Replacing battery mount area of fender skirt

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Joined
Aug 27, 2021
Messages
162
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Location
Williamsburg Virginia area
My Car
1972 H code convert., 351C 2V, FMX, 9in., Ram air, Pwr Steering, Pwr Disc brakes, air-conditioning, 15" sport wheels, Ivy Glo w/white deluxe interior.
Well, the title says it all. My original mention of the re[air for this area was using rust reformer, body "lead". That fell off when upon further inspection, there was too much damage. Then I had the idea of using fiberglass and spot putty to finish it off and at the mere thought of "fiberglass", I begin itching from previous experiences being coated head to toe with dust and residue (including now). Then just getting the whole skirt and making a patch for the area became the best option.
I chose making a patch for the area because after I did research and found that Dynacorn made the best repop, they didn't take it the "hole way" and none of the clip and bolt holes for the fenders have been popped (pardon my pun). Basically, the patch would be far less visible than the butcher job of trying to pop all the holes to match original. The patch was also to keep the integrity of the car being "original" given everywhere else is solid. There's just no escaping that batteries leaked acid and acid eats metal so 52 years took its toll. No or low maintenance batteries really helped control this as well as plastics but not for 1971-72.

The challenge now is, welding is not my thing, but I have found a couple options that could serve a purpose and was hoping for a few opinions.

3M makes some pretty wicked adhesives these days and I kinda fell back on the lessons I learned from my A&P (as in Airframe and Powerplant) licensed father. I was shown how total contact area coverage could be far more beneficial than 6 spotwelds in a structural panel.

Anyhow, below is a pic of the area and I was hoping for some advice on where the best place to cut the patch in would be. I do understand making the turn on the battery mount area is key but I wanted or hoped to keep it closer to the bottom given the view. I've added two lines, bottom being my first choice and I would recess a bend for adhesion but the bend at the top is also an option because of being able to create a "lip" behind the part.

IMG_23121.jpg

I would love to weld this but as I mentioned above, not my thing, and, not sure if I want to make this the "practice project". However, more patience than I had 50 years ago so...

This is where the advice from ya'll comes in.

Thanks!
 
I can’t quite tell from the pic, but what is the condition of the frame? Lots of times, a long deterioration of that tray can cause the frame below it to become damaged. You should check that out first.
 
Well, the title says it all. My original mention of the re[air for this area was using rust reformer, body "lead". That fell off when upon further inspection, there was too much damage. Then I had the idea of using fiberglass and spot putty to finish it off and at the mere thought of "fiberglass", I begin itching from previous experiences being coated head to toe with dust and residue (including now). Then just getting the whole skirt and making a patch for the area became the best option.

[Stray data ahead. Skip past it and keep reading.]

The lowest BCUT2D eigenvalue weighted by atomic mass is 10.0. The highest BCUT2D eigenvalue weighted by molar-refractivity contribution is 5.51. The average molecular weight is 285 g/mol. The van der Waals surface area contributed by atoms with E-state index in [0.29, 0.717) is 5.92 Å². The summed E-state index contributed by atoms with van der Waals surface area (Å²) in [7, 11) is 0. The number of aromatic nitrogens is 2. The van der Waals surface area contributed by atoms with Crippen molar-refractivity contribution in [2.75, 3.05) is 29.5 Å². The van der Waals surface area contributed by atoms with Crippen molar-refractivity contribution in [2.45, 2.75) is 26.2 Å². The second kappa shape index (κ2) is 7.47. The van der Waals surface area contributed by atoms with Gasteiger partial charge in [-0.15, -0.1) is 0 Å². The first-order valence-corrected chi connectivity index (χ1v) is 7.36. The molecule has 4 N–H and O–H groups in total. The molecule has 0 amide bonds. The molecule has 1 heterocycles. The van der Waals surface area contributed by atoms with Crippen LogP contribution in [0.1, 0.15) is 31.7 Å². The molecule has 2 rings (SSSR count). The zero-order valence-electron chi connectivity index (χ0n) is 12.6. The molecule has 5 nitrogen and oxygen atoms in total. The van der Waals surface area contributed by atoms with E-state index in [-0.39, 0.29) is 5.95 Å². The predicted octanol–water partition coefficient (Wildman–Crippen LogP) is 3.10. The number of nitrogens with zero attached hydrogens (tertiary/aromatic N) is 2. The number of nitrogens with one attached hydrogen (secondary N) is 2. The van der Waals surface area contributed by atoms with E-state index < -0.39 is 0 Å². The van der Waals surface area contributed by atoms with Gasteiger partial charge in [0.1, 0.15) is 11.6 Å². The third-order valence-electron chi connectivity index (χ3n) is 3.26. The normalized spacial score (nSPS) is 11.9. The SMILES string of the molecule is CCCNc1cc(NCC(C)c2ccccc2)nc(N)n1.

I chose making a patch for the area because after I did research and found that Dynacorn made the best repop, they didn't take it the "hole way" and none of the clip and bolt holes for the fenders have been popped (pardon my pun). Basically, the patch would be far less visible than the butcher job of trying to pop all the holes to match original. The patch was also to keep the integrity of the car being "original" given everywhere else is solid. There's just no escaping that batteries leaked acid and acid eats metal so 52 years took its toll. No or low maintenance batteries really helped control this as well as plastics but not for 1971-72.

The challenge now is, welding is not my thing, but I have found a couple options that could serve a purpose and was hoping for a few opinions.

3M makes some pretty wicked adhesives these days and I kinda fell back on the lessons I learned from my A&P (as in Airframe and Powerplant) licensed father. I was shown how total contact area coverage could be far more beneficial than 6 spotwelds in a structural panel.

Anyhow, below is a pic of the area and I was hoping for some advice on where the best place to cut the patch in would be. I do understand making the turn on the battery mount area is key but I wanted or hoped to keep it closer to the bottom given the view. I've added two lines, bottom being my first choice and I would recess a bend for adhesion but the bend at the top is also an option because of being able to create a "lip" behind the part.

View attachment 86921

I would love to weld this but as I mentioned above, not my thing, and, not sure if I want to make this the "practice project". However, more patience than I had 50 years ago so...

This is where the advice from ya'll comes in.

Thanks!
I prefer to weld in replacement panels for an enduring and, hopefully, invisible repair. That said, I think for a non-structural sheet metal repair the use of automotive panel adhesives would be a viable option for a functional repair. If you have sufficient surfaces prepared per the instructions then it should be fine for quite some time.
 
Thanks Chuck, appreciate the input. For what it's worth, I'd invite you over with a welder and have at it. Unfortunately, we're in Eastern Virginia and you're in Texas, otherwise it'd be simple.